2) You lose flexibility with choosing autofocus points and may be restricted to central point only.

    iii) Autofocus may not function at all.

    Given the price of a Canon 1.4x iii is creeping up on the price of a mki 100-400L have you thought about a 70-200 and a used 100-400? The mkii 100-400L is an exceptional lens, but that doesn't mean the mki became a rubbish lens overnight.
     
  7. PeteRob

    PeteRob Well-Known Member

    I am sorry if I misled. I thought the canon converters worked with all the white lenses. I should have thought to check. The compatibility table here may be out of date http://gdlp01.c-wss.com/gds/8/0300004658/01/extender-ef-2x-iii-en.pdf

    There is loss of quality with a converter, more so with a x2 than a x1.4, but if you start with a good lens the effect is not so great. The Canon converters are made to work with specific lenses, "matched" they call it. I think the mkii and mk iii are optically similar but the lens electronics has changed so focussing is more rapid and accurate with a mkiii because of the information passed back to the camera.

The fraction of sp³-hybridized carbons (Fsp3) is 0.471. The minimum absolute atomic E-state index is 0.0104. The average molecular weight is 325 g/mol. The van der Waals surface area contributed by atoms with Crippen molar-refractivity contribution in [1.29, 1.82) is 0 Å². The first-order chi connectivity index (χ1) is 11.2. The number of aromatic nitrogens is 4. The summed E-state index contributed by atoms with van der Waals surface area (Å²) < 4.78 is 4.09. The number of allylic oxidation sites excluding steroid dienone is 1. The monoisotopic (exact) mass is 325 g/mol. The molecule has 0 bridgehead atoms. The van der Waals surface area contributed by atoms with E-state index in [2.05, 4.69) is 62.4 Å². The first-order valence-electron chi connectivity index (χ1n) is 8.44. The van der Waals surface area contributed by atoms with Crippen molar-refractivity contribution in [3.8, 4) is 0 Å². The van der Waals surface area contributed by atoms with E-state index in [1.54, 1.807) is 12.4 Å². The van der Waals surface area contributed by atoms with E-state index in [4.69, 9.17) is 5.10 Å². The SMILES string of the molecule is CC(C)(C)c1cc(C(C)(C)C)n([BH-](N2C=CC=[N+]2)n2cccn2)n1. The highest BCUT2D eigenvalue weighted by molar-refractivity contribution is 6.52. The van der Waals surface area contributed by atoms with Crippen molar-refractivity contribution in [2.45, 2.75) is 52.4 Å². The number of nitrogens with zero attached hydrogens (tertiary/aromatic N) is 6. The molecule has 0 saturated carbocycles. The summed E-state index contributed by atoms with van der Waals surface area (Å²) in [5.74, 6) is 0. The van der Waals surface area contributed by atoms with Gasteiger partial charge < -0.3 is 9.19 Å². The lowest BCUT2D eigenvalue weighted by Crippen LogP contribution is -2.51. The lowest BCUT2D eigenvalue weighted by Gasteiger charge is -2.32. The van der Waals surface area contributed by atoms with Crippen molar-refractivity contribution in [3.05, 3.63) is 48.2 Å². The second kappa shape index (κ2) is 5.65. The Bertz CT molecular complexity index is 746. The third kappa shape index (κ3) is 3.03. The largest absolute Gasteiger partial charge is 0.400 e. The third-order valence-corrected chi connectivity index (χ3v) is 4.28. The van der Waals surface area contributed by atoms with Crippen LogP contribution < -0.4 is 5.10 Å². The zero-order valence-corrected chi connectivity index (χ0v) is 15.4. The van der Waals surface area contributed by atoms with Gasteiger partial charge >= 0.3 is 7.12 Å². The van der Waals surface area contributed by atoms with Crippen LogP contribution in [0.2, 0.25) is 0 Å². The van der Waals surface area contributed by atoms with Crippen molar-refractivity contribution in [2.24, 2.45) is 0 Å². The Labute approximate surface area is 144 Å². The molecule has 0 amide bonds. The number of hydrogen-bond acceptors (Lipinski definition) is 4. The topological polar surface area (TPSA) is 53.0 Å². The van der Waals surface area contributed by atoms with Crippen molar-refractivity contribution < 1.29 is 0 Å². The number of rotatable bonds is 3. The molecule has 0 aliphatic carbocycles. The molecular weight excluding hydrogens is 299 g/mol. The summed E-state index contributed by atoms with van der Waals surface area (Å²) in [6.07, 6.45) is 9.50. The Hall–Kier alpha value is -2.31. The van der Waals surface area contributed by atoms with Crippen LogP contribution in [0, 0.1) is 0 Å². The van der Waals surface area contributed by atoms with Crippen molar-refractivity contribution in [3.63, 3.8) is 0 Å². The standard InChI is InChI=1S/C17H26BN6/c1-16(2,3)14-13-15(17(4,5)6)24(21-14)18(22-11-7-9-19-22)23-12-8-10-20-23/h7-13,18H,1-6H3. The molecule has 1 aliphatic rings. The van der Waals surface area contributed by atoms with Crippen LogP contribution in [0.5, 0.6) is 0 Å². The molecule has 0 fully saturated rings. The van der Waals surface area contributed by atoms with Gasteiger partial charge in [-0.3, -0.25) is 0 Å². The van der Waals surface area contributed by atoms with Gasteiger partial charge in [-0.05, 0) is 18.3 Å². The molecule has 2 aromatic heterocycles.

8. JMA989

    JMA989 Member

    Ok I am going to go for the Canon 70-300L IS 4-5.6 lens. I am biting the bullet and making a decision!

    If I need more reach then I will just have to go and get a second lens. Does anyone have any experience with the hyper long range lenses from Tamron and Sigma? Im talking the 150-600mm f5-6.3 or similar? This will be later down the road if the 300mm on a crop sensor isn't long enough
     
  9. EightBitTony

    EightBitTony Well-Known Member

    I have no personal experience, they get suitable 'good' reviews. I find searching for lenses on Flickr is useful, especially if the Exif is all present so you can see how they play out.

    This is 600mm, Tamron 150-600, Canon 7d2

    [​IMG]Sula bassana by Simone Toniato, on Flickr

    From this group,

    https://www.flickr.com/groups/2763849@N23/

    which is full of images from that lens.
     
  10. JMA989

    JMA989 Member

    So the 70-300L 4-5.6 IS turned up yesterday and I love it. It is a second hand lens in great condition and although I've only taken a few shots so far, I am really impressed. May not be for everyone but I love the compactness of it, it is a bit heavy but I actually prefer the weight ratio of it compared to my little 18-135 I am used to. It even fits in my camera bag on the body. I would still like a longer reach for wildlife shots but I can see this 70-300 being used a lot. Will post some pics when the weather improves
     
  11. nimbus

    nimbus Well-Known Member

    This lens is a digital age computation, with coatings to match and a useful spread, suffering little loss in quality at the long end, unlike some other lenses of it's focal length range, add in IS and the much improved high ISO performance of newer cameras and there is a lot to like.